Saturday, 12 April 2014

Kept safe in five syllables

                                    Photo Credit: Lynne-Marie Eteuati

Kept safe in five syllables

a haiku for my
faraway parents
        alofa tele atu

Parents in Japan
See cherry trees blossoming
Here grandchildren bloom

Fleeting beauty bolts
past like childhood much too fast
and we clutch at both

constrained by ingrained
tautua mo Samoa
My father’s duty

We know no beauty
can compare but true service
is a sacrifice

and both of them have
always been so generous
of spirit and self

honour them knowing
their Facebook smiles do not show
they left their hearts here

Ta - ni - fa -te - a
Kept safe in five syllables
Ti - gi - i - la - gi

Author's postscript: I honour my parents and I honour the work they do for our country, and I have the deepest respect for the beautiful cultured country that they do that work in (which is why I clumsily tried to use the haiku- a Japanese art form).  But we miss them- terribly.

Friday, 11 April 2014

Just another Pasifika poet

I am just another Pasifika poet
a token, a sound bite
No matter what I write
my words cannot stand
on their own
because I am not quite white.

I am just another Pasifika poet
so I must speak in iambic pentameter
    or you will conclude
I don’t know what that is
and I learnt my craft on youtube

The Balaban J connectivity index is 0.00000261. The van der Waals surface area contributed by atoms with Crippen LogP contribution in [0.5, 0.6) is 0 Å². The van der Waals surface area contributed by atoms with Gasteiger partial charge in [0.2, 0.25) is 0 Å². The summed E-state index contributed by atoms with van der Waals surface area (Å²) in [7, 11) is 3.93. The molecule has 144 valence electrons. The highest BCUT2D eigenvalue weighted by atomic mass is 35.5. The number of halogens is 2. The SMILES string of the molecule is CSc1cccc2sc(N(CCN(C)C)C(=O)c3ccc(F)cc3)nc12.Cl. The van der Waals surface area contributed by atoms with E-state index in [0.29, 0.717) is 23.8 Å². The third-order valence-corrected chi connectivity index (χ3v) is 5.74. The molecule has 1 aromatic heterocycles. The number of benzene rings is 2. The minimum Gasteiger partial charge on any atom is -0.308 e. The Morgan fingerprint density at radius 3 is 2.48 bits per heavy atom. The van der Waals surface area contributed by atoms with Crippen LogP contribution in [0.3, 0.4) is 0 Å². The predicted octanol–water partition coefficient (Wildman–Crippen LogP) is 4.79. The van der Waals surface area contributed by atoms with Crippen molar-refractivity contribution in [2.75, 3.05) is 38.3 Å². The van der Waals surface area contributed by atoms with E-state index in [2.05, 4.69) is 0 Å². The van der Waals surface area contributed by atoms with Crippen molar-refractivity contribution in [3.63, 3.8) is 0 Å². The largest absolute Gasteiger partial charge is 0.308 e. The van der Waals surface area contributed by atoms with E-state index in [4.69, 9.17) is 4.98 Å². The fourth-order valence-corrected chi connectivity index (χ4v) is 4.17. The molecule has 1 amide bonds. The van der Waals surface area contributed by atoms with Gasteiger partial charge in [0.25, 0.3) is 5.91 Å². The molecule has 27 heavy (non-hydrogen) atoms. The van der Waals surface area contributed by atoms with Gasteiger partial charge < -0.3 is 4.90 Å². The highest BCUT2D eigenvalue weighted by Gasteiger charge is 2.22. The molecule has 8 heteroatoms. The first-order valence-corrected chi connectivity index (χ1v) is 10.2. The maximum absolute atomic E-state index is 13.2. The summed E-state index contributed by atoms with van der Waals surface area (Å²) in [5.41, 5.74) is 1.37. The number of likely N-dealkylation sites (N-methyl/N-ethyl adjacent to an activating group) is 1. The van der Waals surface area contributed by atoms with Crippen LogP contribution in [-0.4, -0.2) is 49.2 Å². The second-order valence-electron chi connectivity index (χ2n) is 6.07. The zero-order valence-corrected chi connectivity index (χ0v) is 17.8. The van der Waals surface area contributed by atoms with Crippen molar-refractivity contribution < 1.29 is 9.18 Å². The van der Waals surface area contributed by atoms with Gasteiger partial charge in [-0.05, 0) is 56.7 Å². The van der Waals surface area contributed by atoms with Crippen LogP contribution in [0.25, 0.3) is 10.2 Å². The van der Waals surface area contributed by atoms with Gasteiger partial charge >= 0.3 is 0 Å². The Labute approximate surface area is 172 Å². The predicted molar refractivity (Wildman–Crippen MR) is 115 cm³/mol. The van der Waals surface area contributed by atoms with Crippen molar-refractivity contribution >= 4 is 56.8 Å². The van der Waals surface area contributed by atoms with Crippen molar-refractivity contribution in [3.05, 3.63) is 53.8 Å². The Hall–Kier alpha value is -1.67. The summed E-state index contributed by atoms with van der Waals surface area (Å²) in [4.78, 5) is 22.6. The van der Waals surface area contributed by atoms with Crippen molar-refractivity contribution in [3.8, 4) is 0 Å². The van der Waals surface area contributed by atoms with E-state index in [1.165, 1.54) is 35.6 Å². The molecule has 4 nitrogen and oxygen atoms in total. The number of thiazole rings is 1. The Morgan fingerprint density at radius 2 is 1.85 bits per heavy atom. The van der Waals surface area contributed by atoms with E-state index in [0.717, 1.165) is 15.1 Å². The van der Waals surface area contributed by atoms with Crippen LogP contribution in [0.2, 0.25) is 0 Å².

You will say I must be copying Def Poetry Jam
Because you know

We are
both brown.

who have never heard the beauty
of a tulafale’s words
unfurling in full flight
   dipping and soaring
on wings of light
                      the sound of a gafa
melodious and sweet
                                                and deep
a dangerous lullaby
that can rip you apart with its teeth

would not understand


you say

I am just another Pasifika poet
On a search for identity
As if I don’t know
my entire geneaology
you say I am obsessed with the other
because I do not talk about you
as if Aotearoa is not part of the Pacific
and Pasifika
does not belong here too

and the most disturbing thing is

you didn’t even
to realize
that what you were saying was offensive
or how it was a stereotype
you truly seemed to believe





because you are


(I assume…
like you did)

and your words


on their own.

and I


just another 
Pasifika poet
No matter what I write
My words cannot stand
on their own
Because I am not quite white
and this


is just another sound bite

I hope it rips you apart

with its teeth.

Author's postscript:  I was not going to dignify an 'article' that was published in The Big Idea with a response.  I went instead to SUP and performed a couple of the poems (Denial and A Lament -that are already up on this blog) in solidarity.  But it was not enough.  Too often we look the other way.  As evident by the title of this blog-  I normally live in Sydney.  I have lived in Australia for more than 10 years now.  As an Australian (as well as a Samoan and a New Zealander) I own that Australia has issues with racism.  Popular culture tell us that New Zealand is more accepting, a place that truly embraces its Pacific heritage.  I was looking forward to this change during my 'gap year' (as I am referring to it so I can sound youthful like that). So I have been somewhat shocked that New Zealand hasn't quite been the utopia of multi-cultural respect that I fondly recalled.  I can honestly say that I have had moments since arriving in Auckland where I have listened to people speak, or read an article such as this one, and thought that I have never felt more brown.  This is my response.